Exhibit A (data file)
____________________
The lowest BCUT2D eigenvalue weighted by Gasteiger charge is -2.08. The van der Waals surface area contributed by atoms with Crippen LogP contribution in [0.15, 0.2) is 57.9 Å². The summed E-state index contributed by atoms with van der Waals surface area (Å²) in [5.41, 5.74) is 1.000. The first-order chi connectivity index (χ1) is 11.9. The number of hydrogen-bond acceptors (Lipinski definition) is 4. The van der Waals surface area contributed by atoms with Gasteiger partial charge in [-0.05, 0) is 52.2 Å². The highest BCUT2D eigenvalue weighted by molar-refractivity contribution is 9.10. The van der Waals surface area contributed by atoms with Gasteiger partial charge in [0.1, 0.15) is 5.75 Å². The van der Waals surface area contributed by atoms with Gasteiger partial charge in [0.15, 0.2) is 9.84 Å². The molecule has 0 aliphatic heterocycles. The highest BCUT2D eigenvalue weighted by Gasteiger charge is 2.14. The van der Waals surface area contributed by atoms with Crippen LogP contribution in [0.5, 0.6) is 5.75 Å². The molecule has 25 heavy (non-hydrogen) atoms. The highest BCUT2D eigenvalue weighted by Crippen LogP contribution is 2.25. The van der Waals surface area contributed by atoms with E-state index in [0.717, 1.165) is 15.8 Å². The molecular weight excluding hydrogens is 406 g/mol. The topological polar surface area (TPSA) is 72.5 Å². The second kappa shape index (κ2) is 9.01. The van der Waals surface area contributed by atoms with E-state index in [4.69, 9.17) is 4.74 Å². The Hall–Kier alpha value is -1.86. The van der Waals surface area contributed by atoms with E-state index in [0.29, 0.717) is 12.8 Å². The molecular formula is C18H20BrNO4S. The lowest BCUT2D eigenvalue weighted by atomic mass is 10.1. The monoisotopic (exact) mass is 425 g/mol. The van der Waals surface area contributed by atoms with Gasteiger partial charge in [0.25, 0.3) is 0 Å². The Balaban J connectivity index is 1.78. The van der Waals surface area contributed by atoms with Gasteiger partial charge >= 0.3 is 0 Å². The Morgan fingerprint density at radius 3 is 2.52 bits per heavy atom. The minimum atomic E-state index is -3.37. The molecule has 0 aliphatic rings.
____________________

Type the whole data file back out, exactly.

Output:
The lowest BCUT2D eigenvalue weighted by Gasteiger charge is -2.08. The van der Waals surface area contributed by atoms with Crippen LogP contribution in [0.15, 0.2) is 57.9 Å². The summed E-state index contributed by atoms with van der Waals surface area (Å²) in [5.41, 5.74) is 1.000. The first-order chi connectivity index (χ1) is 11.9. The number of hydrogen-bond acceptors (Lipinski definition) is 4. The van der Waals surface area contributed by atoms with Gasteiger partial charge in [-0.05, 0) is 52.2 Å². The highest BCUT2D eigenvalue weighted by molar-refractivity contribution is 9.10. The van der Waals surface area contributed by atoms with Gasteiger partial charge in [0.1, 0.15) is 5.75 Å². The van der Waals surface area contributed by atoms with Gasteiger partial charge in [0.15, 0.2) is 9.84 Å². The molecule has 0 aliphatic heterocycles. The highest BCUT2D eigenvalue weighted by Gasteiger charge is 2.14. The van der Waals surface area contributed by atoms with Crippen LogP contribution in [0.5, 0.6) is 5.75 Å². The molecule has 25 heavy (non-hydrogen) atoms. The highest BCUT2D eigenvalue weighted by Crippen LogP contribution is 2.25. The van der Waals surface area contributed by atoms with E-state index in [0.717, 1.165) is 15.8 Å². The molecular weight excluding hydrogens is 406 g/mol. The topological polar surface area (TPSA) is 72.5 Å². The second kappa shape index (κ2) is 9.01. The van der Waals surface area contributed by atoms with E-state index in [4.69, 9.17) is 4.74 Å². The Hall–Kier alpha value is -1.86. The van der Waals surface area contributed by atoms with E-state index in [0.29, 0.717) is 12.8 Å². The molecular formula is C18H20BrNO4S. The lowest BCUT2D eigenvalue weighted by atomic mass is 10.1. The monoisotopic (exact) mass is 425 g/mol. The van der Waals surface area contributed by atoms with Gasteiger partial charge in [0.25, 0.3) is 0 Å². The Balaban J connectivity index is 1.78. The van der Waals surface area contributed by atoms with Gasteiger partial charge >= 0.3 is 0 Å². The Morgan fingerprint density at radius 3 is 2.52 bits per heavy atom. The minimum atomic E-state index is -3.37. The molecule has 0 aliphatic rings.